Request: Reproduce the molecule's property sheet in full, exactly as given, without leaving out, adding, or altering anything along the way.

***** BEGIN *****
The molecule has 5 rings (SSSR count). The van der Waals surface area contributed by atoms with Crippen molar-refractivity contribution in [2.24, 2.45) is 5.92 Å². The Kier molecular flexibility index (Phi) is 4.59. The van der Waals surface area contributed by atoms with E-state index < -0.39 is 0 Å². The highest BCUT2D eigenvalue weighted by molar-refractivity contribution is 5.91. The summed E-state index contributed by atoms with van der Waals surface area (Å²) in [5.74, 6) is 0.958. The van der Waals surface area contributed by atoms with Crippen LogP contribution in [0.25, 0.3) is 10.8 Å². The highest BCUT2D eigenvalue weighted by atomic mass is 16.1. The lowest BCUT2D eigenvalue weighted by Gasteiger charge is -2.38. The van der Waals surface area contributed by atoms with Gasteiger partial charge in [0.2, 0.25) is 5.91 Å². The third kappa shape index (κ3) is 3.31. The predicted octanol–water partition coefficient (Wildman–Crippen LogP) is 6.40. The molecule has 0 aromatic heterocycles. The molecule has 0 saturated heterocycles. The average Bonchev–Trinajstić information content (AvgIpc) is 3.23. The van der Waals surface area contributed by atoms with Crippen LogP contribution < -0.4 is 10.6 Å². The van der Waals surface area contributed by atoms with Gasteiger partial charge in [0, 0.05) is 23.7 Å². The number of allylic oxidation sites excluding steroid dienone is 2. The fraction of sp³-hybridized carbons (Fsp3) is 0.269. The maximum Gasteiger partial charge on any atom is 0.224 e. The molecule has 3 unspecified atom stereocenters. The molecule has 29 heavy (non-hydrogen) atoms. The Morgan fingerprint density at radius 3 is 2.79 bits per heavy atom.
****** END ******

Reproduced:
The molecule has 5 rings (SSSR count). The van der Waals surface area contributed by atoms with Crippen molar-refractivity contribution in [2.24, 2.45) is 5.92 Å². The Kier molecular flexibility index (Phi) is 4.59. The van der Waals surface area contributed by atoms with E-state index < -0.39 is 0 Å². The highest BCUT2D eigenvalue weighted by molar-refractivity contribution is 5.91. The summed E-state index contributed by atoms with van der Waals surface area (Å²) in [5.74, 6) is 0.958. The van der Waals surface area contributed by atoms with Crippen LogP contribution in [0.25, 0.3) is 10.8 Å². The highest BCUT2D eigenvalue weighted by atomic mass is 16.1. The lowest BCUT2D eigenvalue weighted by Gasteiger charge is -2.38. The van der Waals surface area contributed by atoms with Gasteiger partial charge in [0.2, 0.25) is 5.91 Å². The third kappa shape index (κ3) is 3.31. The predicted octanol–water partition coefficient (Wildman–Crippen LogP) is 6.40. The molecule has 0 aromatic heterocycles. The molecule has 0 saturated heterocycles. The average Bonchev–Trinajstić information content (AvgIpc) is 3.23. The van der Waals surface area contributed by atoms with Crippen LogP contribution < -0.4 is 10.6 Å². The van der Waals surface area contributed by atoms with Gasteiger partial charge in [0, 0.05) is 23.7 Å². The number of allylic oxidation sites excluding steroid dienone is 2. The fraction of sp³-hybridized carbons (Fsp3) is 0.269. The maximum Gasteiger partial charge on any atom is 0.224 e. The molecule has 3 unspecified atom stereocenters. The molecule has 29 heavy (non-hydrogen) atoms. The Morgan fingerprint density at radius 3 is 2.79 bits per heavy atom.